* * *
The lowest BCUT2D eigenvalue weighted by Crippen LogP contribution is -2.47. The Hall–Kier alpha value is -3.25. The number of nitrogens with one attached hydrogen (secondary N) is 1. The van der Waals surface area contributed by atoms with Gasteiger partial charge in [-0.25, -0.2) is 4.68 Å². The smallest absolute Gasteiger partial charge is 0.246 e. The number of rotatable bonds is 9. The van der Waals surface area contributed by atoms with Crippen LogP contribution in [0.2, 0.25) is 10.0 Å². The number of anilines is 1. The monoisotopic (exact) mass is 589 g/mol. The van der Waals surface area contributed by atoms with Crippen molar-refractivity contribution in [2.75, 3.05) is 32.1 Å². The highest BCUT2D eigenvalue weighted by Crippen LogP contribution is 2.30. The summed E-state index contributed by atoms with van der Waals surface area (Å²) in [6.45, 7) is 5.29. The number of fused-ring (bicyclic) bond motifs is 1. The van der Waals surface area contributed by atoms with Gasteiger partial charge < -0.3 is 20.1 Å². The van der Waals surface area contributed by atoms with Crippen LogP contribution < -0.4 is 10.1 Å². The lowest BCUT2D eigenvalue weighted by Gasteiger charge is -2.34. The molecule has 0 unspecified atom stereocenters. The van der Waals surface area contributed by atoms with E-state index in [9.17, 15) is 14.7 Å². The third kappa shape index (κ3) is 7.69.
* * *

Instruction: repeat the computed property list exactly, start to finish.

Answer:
The lowest BCUT2D eigenvalue weighted by Crippen LogP contribution is -2.47. The Hall–Kier alpha value is -3.25. The number of nitrogens with one attached hydrogen (secondary N) is 1. The van der Waals surface area contributed by atoms with Gasteiger partial charge in [-0.25, -0.2) is 4.68 Å². The smallest absolute Gasteiger partial charge is 0.246 e. The number of rotatable bonds is 9. The van der Waals surface area contributed by atoms with Crippen LogP contribution in [0.2, 0.25) is 10.0 Å². The number of anilines is 1. The monoisotopic (exact) mass is 589 g/mol. The van der Waals surface area contributed by atoms with Crippen molar-refractivity contribution in [2.75, 3.05) is 32.1 Å². The highest BCUT2D eigenvalue weighted by Crippen LogP contribution is 2.30. The summed E-state index contributed by atoms with van der Waals surface area (Å²) in [6.45, 7) is 5.29. The number of fused-ring (bicyclic) bond motifs is 1. The van der Waals surface area contributed by atoms with Gasteiger partial charge < -0.3 is 20.1 Å². The van der Waals surface area contributed by atoms with Crippen LogP contribution < -0.4 is 10.1 Å². The lowest BCUT2D eigenvalue weighted by Gasteiger charge is -2.34. The molecule has 0 unspecified atom stereocenters. The van der Waals surface area contributed by atoms with E-state index in [9.17, 15) is 14.7 Å². The third kappa shape index (κ3) is 7.69.